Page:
Daily Grind

What Makes Things Work? Patreon? FreeBooks?

This is my question, how do you bridge the gap between creating, to making it work with readers?

Is it the market place you aim towards, or is it the content you create?

Does Patreon work, or is it a flash in the pan idea, that you need to be known to make work successfully?

Does any of these question bridge a gap between what one wants to do, and what one is doing right now?

How do you make a career out of something, that you don’t make money out of, and, how do you make money?

Creating content for the sake of creating, or creating to sell to a market you somehow find while creating.

What a crazy amount of questions with no real answers.

21 replies on “What Makes Things Work? Patreon? FreeBooks?”

Being genuinely interested in what others do is a start. I’ve always been curious how other people write and what motivates and inspires them. Time is a huge constraint with work and family, as well. I’m far from being an expert, but I find that if you start out small within your WordPress community and bond with a handful of people you admire and whose feedback matters to you, you’ve already come a long way. Nurture those handful of blogger friends, and consistently visit and comment on their posts. It’s like any relationship where you keep contact with close friends and associates. There’s always a give and take.

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I enjoy the interaction here, and it’s interesting to see the different roads so many travel, how some people I follow don’t interact at all with the community, but constantly get praise for their work, and others who make it a point to interact with each and every person who come to their page get very little praise, some none at all. I see bloggers trying to reinvent themselves, and others doing the same thing, over and over again, with different results for each and all. But, one of the things I find most fascinating, is the feedback I can easily gain here, where, out there, away from the blog, it’s harder, and when you do get it, more morbid, and anti blogging, especially from some so called writers. Why are so many people negative towards blogging? Sigh, I’m almost too old for all this haha!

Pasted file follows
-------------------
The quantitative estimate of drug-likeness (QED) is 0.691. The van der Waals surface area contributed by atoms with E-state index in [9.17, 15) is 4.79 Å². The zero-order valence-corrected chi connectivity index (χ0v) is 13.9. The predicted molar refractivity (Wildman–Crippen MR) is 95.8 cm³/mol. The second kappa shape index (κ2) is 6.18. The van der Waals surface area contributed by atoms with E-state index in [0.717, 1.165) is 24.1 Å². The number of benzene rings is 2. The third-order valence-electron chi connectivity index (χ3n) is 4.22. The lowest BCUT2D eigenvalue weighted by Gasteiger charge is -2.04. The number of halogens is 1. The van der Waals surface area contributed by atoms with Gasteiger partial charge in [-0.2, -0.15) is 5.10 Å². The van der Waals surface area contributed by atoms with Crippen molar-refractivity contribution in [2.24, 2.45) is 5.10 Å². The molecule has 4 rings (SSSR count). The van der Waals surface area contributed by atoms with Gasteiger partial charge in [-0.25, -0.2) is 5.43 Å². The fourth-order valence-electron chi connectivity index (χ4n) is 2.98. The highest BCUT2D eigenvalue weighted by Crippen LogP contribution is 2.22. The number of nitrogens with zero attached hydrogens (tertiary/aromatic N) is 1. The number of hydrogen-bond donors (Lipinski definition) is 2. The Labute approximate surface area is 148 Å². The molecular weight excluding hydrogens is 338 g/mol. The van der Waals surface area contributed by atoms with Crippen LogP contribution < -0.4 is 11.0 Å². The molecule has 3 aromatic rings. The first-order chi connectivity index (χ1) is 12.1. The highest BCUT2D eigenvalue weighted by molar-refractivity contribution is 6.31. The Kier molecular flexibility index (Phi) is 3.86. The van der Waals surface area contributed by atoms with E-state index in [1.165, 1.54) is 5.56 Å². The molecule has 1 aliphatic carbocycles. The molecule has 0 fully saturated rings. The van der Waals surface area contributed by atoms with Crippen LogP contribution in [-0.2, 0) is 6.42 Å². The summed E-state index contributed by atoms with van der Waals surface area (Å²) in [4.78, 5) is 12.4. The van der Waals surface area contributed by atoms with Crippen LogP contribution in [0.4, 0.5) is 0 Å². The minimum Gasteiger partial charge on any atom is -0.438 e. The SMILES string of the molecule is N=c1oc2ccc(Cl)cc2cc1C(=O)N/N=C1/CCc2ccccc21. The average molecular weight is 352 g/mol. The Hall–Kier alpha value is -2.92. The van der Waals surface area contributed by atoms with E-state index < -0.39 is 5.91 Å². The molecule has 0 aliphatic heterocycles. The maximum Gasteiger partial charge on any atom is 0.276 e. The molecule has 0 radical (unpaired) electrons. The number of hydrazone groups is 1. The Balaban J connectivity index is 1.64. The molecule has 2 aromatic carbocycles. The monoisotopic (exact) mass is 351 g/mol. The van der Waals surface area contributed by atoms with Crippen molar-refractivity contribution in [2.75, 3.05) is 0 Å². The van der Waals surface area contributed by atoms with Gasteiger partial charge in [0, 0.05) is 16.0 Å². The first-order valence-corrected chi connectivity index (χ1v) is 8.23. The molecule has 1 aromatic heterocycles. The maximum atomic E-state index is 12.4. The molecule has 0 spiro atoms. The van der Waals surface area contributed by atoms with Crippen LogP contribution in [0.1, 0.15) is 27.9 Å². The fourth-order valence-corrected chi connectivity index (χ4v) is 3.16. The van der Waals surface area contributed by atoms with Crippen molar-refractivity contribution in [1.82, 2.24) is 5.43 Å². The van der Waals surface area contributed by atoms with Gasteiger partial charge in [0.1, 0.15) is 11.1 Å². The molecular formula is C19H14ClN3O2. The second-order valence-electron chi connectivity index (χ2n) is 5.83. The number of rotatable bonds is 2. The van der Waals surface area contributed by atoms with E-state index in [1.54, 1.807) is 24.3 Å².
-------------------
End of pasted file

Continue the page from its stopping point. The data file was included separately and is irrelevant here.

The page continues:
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Just do what makes sense to you. There’s no set formula for blogging as there’s none for just living. You might think of contacting businesses to sponsor you. You would, in turn, mention them in your blog or have a small ad of theirs posted. There are many avenues to explore if you keep an open mind and are okay with rejections. It’s a number’s game.

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Ah, blogging is a sweet place. Feels like we’re all on the same side. Out there is a different kind of territory. I like what you’re doing with the negative reviews, stuff like that suits Twitter and Instagram if you’re not there already.
I was reading Alexis’ reply earlier, lots of wisdom in there.

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I’m connecting with it, I can see it, I’m just not getting feedback, it’s that uneasiness I don’t like, I want to know if they hated or liked it, which is why I pushed the bad reviews, to encourage the push for getting feedback. All in all it’s a ticking clock I just have to put up with, I guess I’m figuring out what I’m doing right now with everything I’ve done. The curse of life.

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Haha, isn’t it like that, you create content, you get people interested, but to get them involved, to get them to share, that seems to be the impossibility, and if you don’t know who’s buying, how can you communicate, if they don’t give you the opportunity?

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How do you know you are catering to the audience correctly? And is the audience following you, the audience you can sell to, or are you just surrounding yourself with like minded individuals who are trying to achieve the same end result as yourself?


If you know your audience well enough, all those questions are easily answered.

As it relates to myself, most of my clients come from my blog and social media – and by most I mean roughly 90%, with rest being from referrals that come mostly from them.

I know I’m catering to them correctly because of sales results, data analytics, and the fact that I’ve been doing this for 11 years. I’m a publicist and the owner of a public relations firm. Because of those results I can also yes, I have an audience I can sell to.

However, my first priority is connecting, not selling. There are many people on here I follow and keep in touch with who have no use for my services and who are in completely different fields. I follow and connect because I like them and/or I enjoy their blogs, or our conversations.

I treat my audience as people, not potential customers. No one wants to be friends with the pushy salesman, or to feel used as a customer database.

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If your audience doesn’t want to talk it’s usually because you’re not speaking their language or communicating with them in the way they want to be connected with. And that goes back to knowing your audience.

If you need professional assistance, you can find my firm at There’s also plenty of free advice on our blog.

Good luck!


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